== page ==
Global warming that has slowed down over the last 15 years is partly the result of many small volcanic eruptions.
At top August 2014 eruption of Tavurvur in Papua New Guinea. LLNL
Scientists have long known that volcanoes cool the atmosphere due to volcanic gases especially sulfur dioxide that is expelled during eruptions and iron carried in volcanic ash that nourishes ocean plankton pastures downwind. A hazey cloud of sulfuric acid that forms when the volcanic gas combines with oxygen in the upper atmosphere can persist for many months, reflecting sunlight away from Earth and lowering temperatures at the surface and in the lower atmosphere.
Likewise volcanic ash carries iron that is missing in the sea feeding ocean pastures making them rich and green. That lush green plankton, like grass of pastures or forests on land, is made of CO2 scrubbed out of the air by photosynthesis and made into ocean plant life, carbon rich biomass. Previous research suggested that early 21st century eruptions might explain up to a third of recent slowing global warming effects but this new research shows the effect is even greater.
Research just published in Geophysical Research Letters (GRL) further illuminates observed climate signals caused by recent volcanic activity. This new research complements and follows an earlier GRL paper published in November, which relied on a combination of ground, air and satellite measurements, indicated that a series of small 21st century volcanic eruptions deflected substantially more solar radiation than previously estimated.
“This new work shows that within the climate signals of late 20th and early 21st century ‘small’ volcanic activity can be detected in a variety of different observational data sets,” said Benjamin Santer, a Lawrence Livermore National Laboratory scientist and lead author of the study.
The warmest year on record is 1998. After that, the steep climb in global surface temperatures observed over the 20th century appeared to slow down and level off. This “hiatus” received considerable attention, despite the fact that the full observational surface temperature record shows many instances of both slowing and acceleration in warming rates. Scientists had previously postulated that factors such as weak solar activity and increased heat uptake by the oceans might be responsible for the recent lull in temperature increases. After publication of a 2011 paper in the journal Science by Susan Solomon of the Massachusetts Institute of Technology (MIT), it was recognized that the uptick in volcanic activity might also be implicated in the “warming hiatus.”
Prior to the 2011 Science paper, the prevailing scientific misinterpretation was that only very large eruptions – on the scale of the cataclysmic 1991 Mount Pinatubo eruption in the Philippines. Pinatubo, classed as a colossal volcano ejected 10 billion tonnes of ash and rock and 20 million metric tons of sulfur – were capable of impacting global climate.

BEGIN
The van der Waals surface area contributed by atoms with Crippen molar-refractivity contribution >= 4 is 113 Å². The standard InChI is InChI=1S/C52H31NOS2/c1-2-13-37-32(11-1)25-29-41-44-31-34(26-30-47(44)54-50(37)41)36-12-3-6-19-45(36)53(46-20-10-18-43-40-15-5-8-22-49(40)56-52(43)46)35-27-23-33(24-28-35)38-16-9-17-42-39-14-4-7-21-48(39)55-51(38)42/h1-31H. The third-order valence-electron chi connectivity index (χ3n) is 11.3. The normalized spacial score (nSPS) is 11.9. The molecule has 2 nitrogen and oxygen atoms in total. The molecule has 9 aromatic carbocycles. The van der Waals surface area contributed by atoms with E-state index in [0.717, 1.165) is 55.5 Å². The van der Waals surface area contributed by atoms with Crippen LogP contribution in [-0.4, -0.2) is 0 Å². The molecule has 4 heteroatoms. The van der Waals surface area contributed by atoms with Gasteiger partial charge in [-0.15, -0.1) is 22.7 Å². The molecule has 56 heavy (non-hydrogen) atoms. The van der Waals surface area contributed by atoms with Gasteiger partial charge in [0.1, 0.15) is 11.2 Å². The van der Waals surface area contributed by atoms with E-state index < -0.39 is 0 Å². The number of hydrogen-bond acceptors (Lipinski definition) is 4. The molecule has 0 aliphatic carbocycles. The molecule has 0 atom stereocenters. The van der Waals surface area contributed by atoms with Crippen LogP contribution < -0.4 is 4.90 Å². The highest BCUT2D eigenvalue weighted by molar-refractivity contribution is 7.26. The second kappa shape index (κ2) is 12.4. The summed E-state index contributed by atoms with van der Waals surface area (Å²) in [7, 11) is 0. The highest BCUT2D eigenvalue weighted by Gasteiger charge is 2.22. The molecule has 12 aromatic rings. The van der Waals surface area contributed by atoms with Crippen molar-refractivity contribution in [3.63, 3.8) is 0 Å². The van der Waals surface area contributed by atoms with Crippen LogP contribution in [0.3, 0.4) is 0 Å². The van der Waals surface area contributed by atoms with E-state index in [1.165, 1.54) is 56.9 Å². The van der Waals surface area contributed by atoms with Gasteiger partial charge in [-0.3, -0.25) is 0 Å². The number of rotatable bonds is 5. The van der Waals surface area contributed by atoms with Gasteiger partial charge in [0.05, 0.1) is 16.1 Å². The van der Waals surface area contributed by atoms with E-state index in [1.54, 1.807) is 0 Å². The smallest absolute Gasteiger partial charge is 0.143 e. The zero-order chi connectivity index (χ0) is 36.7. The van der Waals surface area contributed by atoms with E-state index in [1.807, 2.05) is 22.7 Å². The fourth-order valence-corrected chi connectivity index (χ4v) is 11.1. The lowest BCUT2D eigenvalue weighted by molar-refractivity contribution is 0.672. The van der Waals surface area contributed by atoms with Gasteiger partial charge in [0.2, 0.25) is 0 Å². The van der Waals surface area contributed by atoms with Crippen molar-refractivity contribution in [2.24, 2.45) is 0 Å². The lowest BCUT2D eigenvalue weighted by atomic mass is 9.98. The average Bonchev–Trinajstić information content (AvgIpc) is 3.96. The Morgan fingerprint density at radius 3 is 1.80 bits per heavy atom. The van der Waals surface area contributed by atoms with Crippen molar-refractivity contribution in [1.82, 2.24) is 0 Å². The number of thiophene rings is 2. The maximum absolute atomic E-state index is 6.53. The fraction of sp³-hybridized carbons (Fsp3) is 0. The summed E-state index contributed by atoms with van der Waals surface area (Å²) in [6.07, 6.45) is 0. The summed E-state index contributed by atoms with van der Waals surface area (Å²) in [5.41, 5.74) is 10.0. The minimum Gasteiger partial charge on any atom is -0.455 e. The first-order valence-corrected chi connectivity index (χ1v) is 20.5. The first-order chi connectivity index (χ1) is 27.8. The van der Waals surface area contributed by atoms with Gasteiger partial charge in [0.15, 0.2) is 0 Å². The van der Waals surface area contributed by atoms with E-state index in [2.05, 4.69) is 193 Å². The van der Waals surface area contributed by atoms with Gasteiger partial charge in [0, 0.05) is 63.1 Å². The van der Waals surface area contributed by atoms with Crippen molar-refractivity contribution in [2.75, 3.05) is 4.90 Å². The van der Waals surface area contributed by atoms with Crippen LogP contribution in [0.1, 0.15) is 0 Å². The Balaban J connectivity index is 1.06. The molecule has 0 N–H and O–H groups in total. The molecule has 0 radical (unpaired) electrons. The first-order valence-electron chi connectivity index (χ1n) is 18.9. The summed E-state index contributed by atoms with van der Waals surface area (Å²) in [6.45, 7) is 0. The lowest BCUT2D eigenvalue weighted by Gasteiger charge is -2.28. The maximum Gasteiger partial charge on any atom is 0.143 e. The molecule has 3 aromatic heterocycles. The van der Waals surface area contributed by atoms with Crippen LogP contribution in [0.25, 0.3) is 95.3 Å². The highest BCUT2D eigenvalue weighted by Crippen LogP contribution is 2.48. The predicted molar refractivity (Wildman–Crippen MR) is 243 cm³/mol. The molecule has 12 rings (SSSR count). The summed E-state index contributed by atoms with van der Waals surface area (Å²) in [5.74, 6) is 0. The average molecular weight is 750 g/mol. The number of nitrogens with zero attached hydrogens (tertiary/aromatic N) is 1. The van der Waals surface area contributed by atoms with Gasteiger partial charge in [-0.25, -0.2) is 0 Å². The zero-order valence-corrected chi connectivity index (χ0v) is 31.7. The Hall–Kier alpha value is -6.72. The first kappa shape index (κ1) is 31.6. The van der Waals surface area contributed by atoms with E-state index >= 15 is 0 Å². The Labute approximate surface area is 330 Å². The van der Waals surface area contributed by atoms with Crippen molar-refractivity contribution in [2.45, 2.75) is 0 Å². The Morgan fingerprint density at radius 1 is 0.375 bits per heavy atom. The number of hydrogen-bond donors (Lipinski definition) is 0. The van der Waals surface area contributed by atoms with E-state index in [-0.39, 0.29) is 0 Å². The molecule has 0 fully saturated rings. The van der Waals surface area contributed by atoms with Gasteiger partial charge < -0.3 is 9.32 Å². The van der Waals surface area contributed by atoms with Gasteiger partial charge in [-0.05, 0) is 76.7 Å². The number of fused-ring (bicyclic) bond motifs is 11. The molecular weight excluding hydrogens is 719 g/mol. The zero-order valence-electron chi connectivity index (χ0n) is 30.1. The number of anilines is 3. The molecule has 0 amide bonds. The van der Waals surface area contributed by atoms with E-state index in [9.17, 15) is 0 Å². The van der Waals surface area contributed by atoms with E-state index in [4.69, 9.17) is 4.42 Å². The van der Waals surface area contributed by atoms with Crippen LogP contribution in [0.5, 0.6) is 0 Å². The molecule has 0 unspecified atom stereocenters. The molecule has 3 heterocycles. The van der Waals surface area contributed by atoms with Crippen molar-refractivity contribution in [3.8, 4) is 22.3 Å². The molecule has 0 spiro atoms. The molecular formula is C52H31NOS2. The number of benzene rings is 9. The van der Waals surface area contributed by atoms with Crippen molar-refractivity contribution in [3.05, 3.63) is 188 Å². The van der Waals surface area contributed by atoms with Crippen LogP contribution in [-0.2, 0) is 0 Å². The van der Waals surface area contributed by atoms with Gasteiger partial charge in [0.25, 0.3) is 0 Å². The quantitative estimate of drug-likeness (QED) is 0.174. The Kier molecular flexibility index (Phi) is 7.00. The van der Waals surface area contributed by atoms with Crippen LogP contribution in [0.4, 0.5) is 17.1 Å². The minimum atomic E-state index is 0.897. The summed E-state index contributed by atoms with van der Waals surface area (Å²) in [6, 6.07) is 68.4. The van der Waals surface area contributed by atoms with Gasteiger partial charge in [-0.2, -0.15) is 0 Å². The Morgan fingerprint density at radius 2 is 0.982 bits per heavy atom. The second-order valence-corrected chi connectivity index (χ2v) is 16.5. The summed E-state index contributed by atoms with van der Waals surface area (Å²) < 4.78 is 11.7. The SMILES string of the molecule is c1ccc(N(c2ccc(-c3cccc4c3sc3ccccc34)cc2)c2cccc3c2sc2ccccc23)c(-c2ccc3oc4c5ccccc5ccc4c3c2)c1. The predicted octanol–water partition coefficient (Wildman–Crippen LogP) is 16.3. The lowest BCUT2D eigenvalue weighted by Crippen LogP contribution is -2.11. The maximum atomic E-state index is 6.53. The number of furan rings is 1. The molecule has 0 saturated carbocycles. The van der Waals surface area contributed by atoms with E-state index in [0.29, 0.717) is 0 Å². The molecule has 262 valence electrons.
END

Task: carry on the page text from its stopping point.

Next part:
The former orthodox dogma was largely based on flawed climate model simulations of the sulfur effects according to David Ridley, an atmospheric scientist at MIT and lead author of the November GRL paper. There remains more work to do to upgrade the model to include the reduction of global warming CO2 due to enhanced ocean pasture productivity.
Ridley and colleagues found the missing piece of the sulfur puzzle at the intersection of two atmospheric layers, the stratosphere and the troposphere – the lowest layer of the atmosphere, where all weather takes place. Those layers meet between 10 and 15 kilometers (six to nine miles) above the Earth.
Satellite measurements of the sulfuric acid droplets and aerosols produced by erupting volcanoes are generally restricted to above 15 km. Below 15 km, cirrus clouds can interfere with satellite aerosol measurements. This means that toward the poles, where the lower stratosphere can reach down to 10 km, the satellite measurements miss a significant chunk of the total volcanic aerosol loading.
To get around this problem, the study by Ridley and colleagues combined observations from ground-, air- and space-based instruments to better observe aerosols in the lower portion of the stratosphere. They used these improved estimates of total volcanic aerosols in a simple climate model, and estimated that volcanoes may have caused cooling of 0.05 degrees to 0.12 degrees Celsius since 2000.
The second Livermore-led study shows that the sulfur signals of these late 20th and early 21st eruptions can be positively identified in atmospheric temperature, moisture and the reflected solar radiation at the top of the atmosphere. A vital step in detecting these volcanic sulfur signals is the removal of the “climate noise” caused by El Niños and La Niñas.
“The fact that these volcanic signatures are apparent in multiple independently measured climate variables really supports the idea that they are influencing climate in spite of their moderate size,” said Mark Zelinka, another Livermore author.
“If we wish to accurately simulate recent climate change in models, we cannot neglect the ability of these smaller eruptions.”
It is hoped that the LLNL scientists will speed up their work to include iron driven photosynthesis feedback mechanisms that directly and dramatically reduce atmospheric CO2 into their models.